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  1. #21
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    Jun. 10, 2001
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    Rising Sun, Maryland, USA
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    I wish that it was available. My husband died of cancer... did he need to have those last hours gasping for breath unaware of everything else going on around him? His body was so overtaken by tumors and had internal bleeding... he was not going to recover... What is humane about making people suffer???

    His mother died of cancer. For her it was WEEKS... of not being able to even speak... moaning in pain... unable to even roll over in bed... huge bed sores... she was in hospice care with the theory if you don't eat. So basically the patient IMO either starves to death or dehydrates... organs shut down and eventually the patient dies. It was the most horrific thing I have ever had to watch.

    Had either of those people been animals letting them continue with life would have been cruel, inhumane, and we very well could have ended up with animal cruelty charges.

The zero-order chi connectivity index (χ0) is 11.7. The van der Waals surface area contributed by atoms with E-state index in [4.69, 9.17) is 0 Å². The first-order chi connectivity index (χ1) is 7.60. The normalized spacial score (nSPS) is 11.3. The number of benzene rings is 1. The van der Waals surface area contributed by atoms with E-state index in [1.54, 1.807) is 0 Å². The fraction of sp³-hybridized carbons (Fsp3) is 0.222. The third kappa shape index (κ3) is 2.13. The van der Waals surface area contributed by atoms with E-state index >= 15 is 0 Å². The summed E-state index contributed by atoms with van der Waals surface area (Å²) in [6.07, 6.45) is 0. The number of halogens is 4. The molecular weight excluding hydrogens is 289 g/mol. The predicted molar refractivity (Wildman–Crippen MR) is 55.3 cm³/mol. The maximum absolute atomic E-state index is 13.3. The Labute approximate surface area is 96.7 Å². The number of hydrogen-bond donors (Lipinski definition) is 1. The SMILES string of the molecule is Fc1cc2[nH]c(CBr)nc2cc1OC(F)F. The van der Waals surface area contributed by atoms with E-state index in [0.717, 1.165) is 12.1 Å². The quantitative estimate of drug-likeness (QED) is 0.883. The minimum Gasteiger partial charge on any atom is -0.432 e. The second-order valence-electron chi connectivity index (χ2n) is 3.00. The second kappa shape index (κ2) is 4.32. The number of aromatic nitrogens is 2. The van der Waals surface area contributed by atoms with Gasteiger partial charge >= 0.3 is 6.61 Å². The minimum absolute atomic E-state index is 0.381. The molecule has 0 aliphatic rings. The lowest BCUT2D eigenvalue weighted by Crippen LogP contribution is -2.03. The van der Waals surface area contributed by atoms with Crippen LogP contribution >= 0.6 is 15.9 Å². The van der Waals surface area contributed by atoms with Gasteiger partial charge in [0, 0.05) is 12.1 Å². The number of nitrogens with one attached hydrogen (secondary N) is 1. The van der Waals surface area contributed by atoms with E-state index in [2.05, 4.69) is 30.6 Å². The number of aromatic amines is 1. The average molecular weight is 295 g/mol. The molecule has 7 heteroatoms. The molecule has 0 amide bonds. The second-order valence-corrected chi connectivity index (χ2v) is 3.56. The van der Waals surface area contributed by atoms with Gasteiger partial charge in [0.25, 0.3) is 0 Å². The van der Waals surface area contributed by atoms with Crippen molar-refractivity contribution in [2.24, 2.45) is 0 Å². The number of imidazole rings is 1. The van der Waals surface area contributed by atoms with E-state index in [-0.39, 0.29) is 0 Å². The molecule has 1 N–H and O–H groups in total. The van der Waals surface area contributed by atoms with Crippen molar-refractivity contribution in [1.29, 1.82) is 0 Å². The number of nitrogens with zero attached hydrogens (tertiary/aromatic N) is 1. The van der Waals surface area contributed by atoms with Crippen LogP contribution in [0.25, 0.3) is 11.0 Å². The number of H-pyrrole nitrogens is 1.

And of course if anybody commits suicide to avoid going through a horrible and painful decline filled with great suffering... life insurance policies are null and void. So, if you chose to do this, you leave your family and loved ones with nothing.

    Is there a way to prevent people from taking advantage of life insurance policies and other fraud... and to allow people to have a dignified death without suffering... I think it can and should be done.

    RIP- John & Ann... you both are forever in my heart...
    http://www.leakycreek.com/
    http://leakycreek.wordpress.com/ Rainbows & Mourning Doves Blog
    John P. Smith II 1973-2009 Love Always
    Father, Husband, Friend, Firefighter- Cancer Sucks- Cure Melanoma